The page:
As I found myself in the Sunshine Coast for 3 nights I was suddenly very tired and lazy. Perhaps because the previous week had been so intense, never in one place for more than one night, always on the move and making the most of each place and the company I was in. However, I am more inclined to blame the weather. At first it was an absolute delight, and of course I didn’t make the most of it because I knew I would be there for a while, yet before I knew it the weather had turned and it refused to stop raining.
The couch surfer I was staying with in Roberts Creek introduced me to some friends of his. This included a Scottish guy who had the strangest accent I have ever heard, having been in Canada too long, and making the most of his medical license to grow marijuana. The Sunshine Coast is a truly bizarre place, it’s incredibly slow and too laid back for my liking, time is endless and there is no rush to do anything. Those that live there are either old and retired, or young hippies. The reason why I even ended up in Roberts Creek was because a friend I made at the Manitoba Earthship told me that I would find the best fish and chips in Canada there. It was funny, because my couchsurfing host has lived there for 4 years and has never come across this place, and Roberts Creek is not a large town. After my endless nagging we eventually located Sharkey’s and ordered haddock and chips. It blew our minds. This was not the best fish and chips in Canada, this was the best fish and chips we had ever had.
The eating did not end there, my host being Indian, he made paranta for breakfast, for his neighbour and I, a delicious Indian dish made of wheat and potatoes. For dinner I made baba ghanoush and cooked a vegetable pilaf. We decided that we could not let the weather control our lives so we went for a walk in the forest. It was a wonderful trek, surrounded by huge tropical trees up above and rivers and waterfalls below. I can not imagine the beauty of the place if it had been sunny. Yet it still had it’s own beauty in the rain.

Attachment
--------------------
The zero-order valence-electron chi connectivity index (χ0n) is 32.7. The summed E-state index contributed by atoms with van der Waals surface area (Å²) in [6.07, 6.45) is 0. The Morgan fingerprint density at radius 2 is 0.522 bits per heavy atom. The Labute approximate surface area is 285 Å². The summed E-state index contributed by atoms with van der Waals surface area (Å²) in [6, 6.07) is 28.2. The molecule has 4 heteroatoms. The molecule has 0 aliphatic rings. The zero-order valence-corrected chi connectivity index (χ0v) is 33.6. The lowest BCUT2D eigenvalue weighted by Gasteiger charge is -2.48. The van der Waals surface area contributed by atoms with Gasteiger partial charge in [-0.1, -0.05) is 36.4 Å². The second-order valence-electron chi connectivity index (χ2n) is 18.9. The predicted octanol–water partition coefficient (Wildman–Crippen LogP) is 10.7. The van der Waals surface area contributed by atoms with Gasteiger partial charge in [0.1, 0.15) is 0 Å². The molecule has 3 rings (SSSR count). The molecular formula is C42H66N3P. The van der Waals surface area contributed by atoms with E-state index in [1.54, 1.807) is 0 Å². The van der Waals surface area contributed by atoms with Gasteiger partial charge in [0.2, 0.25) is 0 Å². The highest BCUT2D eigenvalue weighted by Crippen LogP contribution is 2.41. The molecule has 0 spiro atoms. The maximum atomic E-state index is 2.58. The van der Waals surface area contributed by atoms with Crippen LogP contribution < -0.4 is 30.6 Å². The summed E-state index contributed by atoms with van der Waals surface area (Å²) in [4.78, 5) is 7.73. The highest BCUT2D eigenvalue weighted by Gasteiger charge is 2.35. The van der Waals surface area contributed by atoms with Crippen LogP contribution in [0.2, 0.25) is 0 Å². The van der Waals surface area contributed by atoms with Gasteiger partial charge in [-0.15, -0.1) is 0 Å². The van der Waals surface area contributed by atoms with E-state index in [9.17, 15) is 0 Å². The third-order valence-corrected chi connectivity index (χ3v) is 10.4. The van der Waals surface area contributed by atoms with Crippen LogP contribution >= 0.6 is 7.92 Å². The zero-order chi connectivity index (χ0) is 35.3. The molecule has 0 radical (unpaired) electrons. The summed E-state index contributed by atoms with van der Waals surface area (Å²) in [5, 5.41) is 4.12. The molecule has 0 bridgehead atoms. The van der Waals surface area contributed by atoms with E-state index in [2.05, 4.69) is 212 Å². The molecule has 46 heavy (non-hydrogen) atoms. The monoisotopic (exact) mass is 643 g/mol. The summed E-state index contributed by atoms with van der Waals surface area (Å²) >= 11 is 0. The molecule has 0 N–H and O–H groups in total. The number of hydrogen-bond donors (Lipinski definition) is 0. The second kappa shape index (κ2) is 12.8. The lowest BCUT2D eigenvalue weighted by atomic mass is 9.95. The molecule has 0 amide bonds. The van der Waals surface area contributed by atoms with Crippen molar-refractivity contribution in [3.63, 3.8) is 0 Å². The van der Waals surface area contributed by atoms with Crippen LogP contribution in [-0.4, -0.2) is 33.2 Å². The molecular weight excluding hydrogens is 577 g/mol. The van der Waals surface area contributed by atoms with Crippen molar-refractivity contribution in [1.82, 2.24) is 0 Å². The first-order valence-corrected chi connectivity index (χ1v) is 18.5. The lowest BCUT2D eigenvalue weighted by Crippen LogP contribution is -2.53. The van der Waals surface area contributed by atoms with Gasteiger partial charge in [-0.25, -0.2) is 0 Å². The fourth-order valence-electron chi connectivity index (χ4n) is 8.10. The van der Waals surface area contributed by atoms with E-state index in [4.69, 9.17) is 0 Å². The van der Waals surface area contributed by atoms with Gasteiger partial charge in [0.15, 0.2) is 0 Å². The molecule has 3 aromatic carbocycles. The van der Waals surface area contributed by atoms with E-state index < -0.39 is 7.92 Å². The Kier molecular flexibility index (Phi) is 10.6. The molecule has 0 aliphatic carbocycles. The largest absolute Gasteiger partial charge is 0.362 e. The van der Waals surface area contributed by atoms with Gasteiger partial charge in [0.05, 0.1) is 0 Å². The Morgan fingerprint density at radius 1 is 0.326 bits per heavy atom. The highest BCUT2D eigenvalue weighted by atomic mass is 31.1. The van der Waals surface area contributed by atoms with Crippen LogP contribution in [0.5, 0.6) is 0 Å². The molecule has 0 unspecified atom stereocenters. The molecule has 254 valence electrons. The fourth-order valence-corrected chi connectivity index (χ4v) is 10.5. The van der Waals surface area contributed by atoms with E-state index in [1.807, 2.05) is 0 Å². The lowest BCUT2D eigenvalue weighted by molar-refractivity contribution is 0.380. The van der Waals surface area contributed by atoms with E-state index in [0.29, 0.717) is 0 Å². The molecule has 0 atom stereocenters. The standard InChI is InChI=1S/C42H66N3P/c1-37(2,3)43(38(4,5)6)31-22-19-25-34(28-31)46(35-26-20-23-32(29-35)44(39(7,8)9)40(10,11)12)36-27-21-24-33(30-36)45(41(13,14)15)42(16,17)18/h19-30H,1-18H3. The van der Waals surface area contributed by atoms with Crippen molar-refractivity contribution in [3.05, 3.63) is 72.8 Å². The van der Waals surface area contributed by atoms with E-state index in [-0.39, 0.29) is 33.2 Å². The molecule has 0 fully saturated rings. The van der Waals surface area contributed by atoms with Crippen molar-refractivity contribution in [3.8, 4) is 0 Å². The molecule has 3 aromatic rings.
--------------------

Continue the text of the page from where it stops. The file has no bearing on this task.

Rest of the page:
It was time to make our way back to the ferry to get back to Vancouver. I met a woman on the bus who is working on programs to convey science creatively, amongst many other things, and she wants me to get in on it and help. She also suggested that I could work on cruise ships and give workshops about physics and astronomy, not sure if cruises are really for me, but an idea nonetheless.
As I was making my way to an area called the Drive, I remembered a conversation I had had with someone on the Greyhound, who warned me about Vancouver, especially an area called Hastings and that I should avoid it at all costs. Of course, as it so happens, that’s pretty much exactly where I would end up. Never have I seen so many homeless people in a city before, they were on every corner of every block in the Downtown area, and even more so in Hastings. I guess because of the warmer, tropical climate. Shockingly, each homeless person in Vancouver costs the government 50,000 CAD a year. It would be cheaper to house them, than to leave them homeless.
For my last night in Canada I went to a cafe which has the best cookies in the world. Peanut butter, chocolate chip, and gluten free. There were two girls singing and playing guitar, and I just can’t get over how great they were. The friendship between themselves, let alone being friends with most of the audience, made it such an intimate gig that is often hard to experience. They poured their heart out in their music, music that they had written when they were on the verge of suicide or as high as a kite. It was perfect.